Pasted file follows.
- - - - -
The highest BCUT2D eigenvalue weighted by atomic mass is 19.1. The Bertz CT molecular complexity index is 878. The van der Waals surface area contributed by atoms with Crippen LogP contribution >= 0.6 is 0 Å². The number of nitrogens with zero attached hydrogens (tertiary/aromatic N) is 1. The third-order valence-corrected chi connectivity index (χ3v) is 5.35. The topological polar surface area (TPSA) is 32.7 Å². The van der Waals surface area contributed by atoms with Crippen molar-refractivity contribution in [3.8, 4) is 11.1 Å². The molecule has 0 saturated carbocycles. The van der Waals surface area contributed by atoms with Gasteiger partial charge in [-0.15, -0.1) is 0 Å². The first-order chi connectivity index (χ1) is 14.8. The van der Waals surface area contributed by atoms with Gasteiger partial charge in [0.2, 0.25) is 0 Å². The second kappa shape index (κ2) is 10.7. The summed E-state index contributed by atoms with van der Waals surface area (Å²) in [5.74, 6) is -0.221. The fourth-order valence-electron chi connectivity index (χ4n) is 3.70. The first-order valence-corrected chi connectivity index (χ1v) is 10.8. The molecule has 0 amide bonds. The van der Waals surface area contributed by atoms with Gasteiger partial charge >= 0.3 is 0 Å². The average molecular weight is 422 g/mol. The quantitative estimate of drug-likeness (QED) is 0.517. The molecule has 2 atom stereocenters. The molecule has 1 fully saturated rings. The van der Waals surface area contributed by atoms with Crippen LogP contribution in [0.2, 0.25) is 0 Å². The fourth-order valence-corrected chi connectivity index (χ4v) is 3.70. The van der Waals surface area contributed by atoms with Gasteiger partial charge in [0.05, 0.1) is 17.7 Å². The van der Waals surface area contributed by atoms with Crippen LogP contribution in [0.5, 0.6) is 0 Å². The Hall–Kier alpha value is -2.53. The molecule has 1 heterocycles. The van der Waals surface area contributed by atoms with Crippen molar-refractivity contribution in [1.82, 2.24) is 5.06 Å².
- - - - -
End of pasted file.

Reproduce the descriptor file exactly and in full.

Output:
The highest BCUT2D eigenvalue weighted by atomic mass is 19.1. The Bertz CT molecular complexity index is 878. The van der Waals surface area contributed by atoms with Crippen LogP contribution >= 0.6 is 0 Å². The number of nitrogens with zero attached hydrogens (tertiary/aromatic N) is 1. The third-order valence-corrected chi connectivity index (χ3v) is 5.35. The topological polar surface area (TPSA) is 32.7 Å². The van der Waals surface area contributed by atoms with Crippen molar-refractivity contribution in [3.8, 4) is 11.1 Å². The molecule has 0 saturated carbocycles. The van der Waals surface area contributed by atoms with Gasteiger partial charge in [-0.15, -0.1) is 0 Å². The first-order chi connectivity index (χ1) is 14.8. The van der Waals surface area contributed by atoms with Gasteiger partial charge in [0.2, 0.25) is 0 Å². The second kappa shape index (κ2) is 10.7. The summed E-state index contributed by atoms with van der Waals surface area (Å²) in [5.74, 6) is -0.221. The fourth-order valence-electron chi connectivity index (χ4n) is 3.70. The first-order valence-corrected chi connectivity index (χ1v) is 10.8. The molecule has 0 amide bonds. The van der Waals surface area contributed by atoms with Gasteiger partial charge >= 0.3 is 0 Å². The average molecular weight is 422 g/mol. The quantitative estimate of drug-likeness (QED) is 0.517. The molecule has 2 atom stereocenters. The molecule has 1 fully saturated rings. The van der Waals surface area contributed by atoms with Crippen LogP contribution in [0.2, 0.25) is 0 Å². The fourth-order valence-corrected chi connectivity index (χ4v) is 3.70. The van der Waals surface area contributed by atoms with Gasteiger partial charge in [0.05, 0.1) is 17.7 Å². The van der Waals surface area contributed by atoms with Crippen LogP contribution in [0.5, 0.6) is 0 Å². The Hall–Kier alpha value is -2.53. The molecule has 1 heterocycles. The van der Waals surface area contributed by atoms with Crippen molar-refractivity contribution in [1.82, 2.24) is 5.06 Å².